Continuing our recent theme of holiday decorations, this exhibit was quintessential Florida holiday décor. Who else could have a holiday exhibit featuring an alligator, frog, possum and Snoopy in a canoe?
The most spectacular holiday lights we've seen belong to this sprawling mansion. While the backyard enjoys magnificent ocean views. The front yard was decorated to the delight of all the locals. Every tree was lit. It was truly amazing.
The holiday season in Florida always seems a bit strange. Something about Christmas trees in the windows and palm trees outside the windows just does not quite make sense, But you must give Floridians credit. They love to decorate and always enjoy a good parade.
At the marina is Tropical Breeze. We would be the boat without the giant Santa Claus hanging from the rigging.
The parade in this case was a golf cart parade. Most of the carts, dogs and owners all decked out in holiday finest.
Sometimes you manage to hit the tides on the waterway just right. As we left the dock and cruised south the tides pulled us along nicely. For most of our several day journey we were traveling over 7 knots with the peak of 8.3 knots. That made quick work of our travels. We even logged a 66 statute mile day which is pretty remarkable for the shortened fall days. We soon found ourselves in Daytona Beach traversing the bridges. One of them was limited to opening just one span which always seems a little scary but there was plenty of room.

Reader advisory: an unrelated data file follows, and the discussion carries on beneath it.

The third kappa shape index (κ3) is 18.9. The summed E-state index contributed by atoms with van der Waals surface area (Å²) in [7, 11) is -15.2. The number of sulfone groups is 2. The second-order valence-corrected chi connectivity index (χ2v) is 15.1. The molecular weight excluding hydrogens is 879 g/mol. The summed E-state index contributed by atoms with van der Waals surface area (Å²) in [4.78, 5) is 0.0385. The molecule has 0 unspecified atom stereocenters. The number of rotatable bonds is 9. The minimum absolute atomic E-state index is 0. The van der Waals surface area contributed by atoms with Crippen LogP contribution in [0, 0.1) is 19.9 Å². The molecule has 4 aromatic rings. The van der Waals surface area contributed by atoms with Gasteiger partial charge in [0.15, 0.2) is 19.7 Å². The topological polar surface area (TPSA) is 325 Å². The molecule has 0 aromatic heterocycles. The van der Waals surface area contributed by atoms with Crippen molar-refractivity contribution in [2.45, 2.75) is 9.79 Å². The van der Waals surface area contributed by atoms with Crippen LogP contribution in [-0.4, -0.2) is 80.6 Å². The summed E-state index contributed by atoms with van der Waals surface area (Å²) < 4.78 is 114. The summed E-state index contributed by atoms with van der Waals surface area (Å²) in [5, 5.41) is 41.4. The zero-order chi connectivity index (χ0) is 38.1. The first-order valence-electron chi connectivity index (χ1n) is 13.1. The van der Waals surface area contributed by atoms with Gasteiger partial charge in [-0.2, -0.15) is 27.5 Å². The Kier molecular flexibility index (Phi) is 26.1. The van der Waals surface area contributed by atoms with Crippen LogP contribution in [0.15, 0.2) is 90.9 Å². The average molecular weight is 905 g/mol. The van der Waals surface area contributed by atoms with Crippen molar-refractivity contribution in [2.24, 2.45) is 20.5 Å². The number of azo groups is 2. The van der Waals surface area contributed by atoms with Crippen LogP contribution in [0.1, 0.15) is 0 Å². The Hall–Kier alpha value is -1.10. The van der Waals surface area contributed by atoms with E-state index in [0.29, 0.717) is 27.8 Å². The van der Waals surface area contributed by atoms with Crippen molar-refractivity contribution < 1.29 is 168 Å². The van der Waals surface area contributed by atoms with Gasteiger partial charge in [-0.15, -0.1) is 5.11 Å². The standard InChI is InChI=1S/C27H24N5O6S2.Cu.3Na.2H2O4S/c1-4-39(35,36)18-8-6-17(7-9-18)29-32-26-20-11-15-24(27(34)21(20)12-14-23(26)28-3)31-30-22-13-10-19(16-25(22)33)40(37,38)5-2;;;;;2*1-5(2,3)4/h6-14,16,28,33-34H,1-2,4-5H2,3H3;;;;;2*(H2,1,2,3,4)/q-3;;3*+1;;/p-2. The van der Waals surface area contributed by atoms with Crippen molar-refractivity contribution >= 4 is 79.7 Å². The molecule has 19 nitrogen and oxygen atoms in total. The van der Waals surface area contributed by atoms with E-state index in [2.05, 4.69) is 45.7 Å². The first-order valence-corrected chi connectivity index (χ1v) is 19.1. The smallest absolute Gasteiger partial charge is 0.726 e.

Further down the ICW we found a boat hard aground with not much hope of righting itself anytime soon. While this is unfortunate for the boat owner, it leaves clear indication of where the shoal spots are just outside the channel.
The Captain has many responsibilities on board the Breezer and on Farmer's Market Day he has the roll of carrying all my provisioning purchases. The St. Augustine Farmer's Market was excellent. Vendors offered farm fresh eggs, fresh produce, local seafood, citrus, baked goods and more. I stocked up on lots of good stuff - and some healthy stuff too.
Back at the local supermarket, I thought I had been transported back to my childhood when I found Franken Berry cereal on the store shelf. Wow! I haven't seen that in too many years to count.
It is the holiday season. In St. Augustine that means it is time to light the annual Christmas tree and the city. We joined our friends Ed and Lynn and thousands of other spectators for the festivities. A crowd filled the park and city streets to enjoy music in the pavilion before the mayor turned on the array of lights. What fun!
For Thanksgiving Lynn cooked up a feast. Turkey and all the trimmings loaded the dining table. There was so much food that 2 days after Thanksgiving the four of us got together again for a second Thanksgiving. Thanks Lynn for two great feasts!
All I can say is the Captain and I better get out of St. Augustine quick or we are going to be in need of new pants with a bigger waist size.
We are back again for another fun-filled season on Tropical Breeze. In the boatyard we had all our general maintenance to complete including washing, buffing and waxing the boat. We hate this task, but when you see your reflection in the hulls after all the tough work it is well worth it.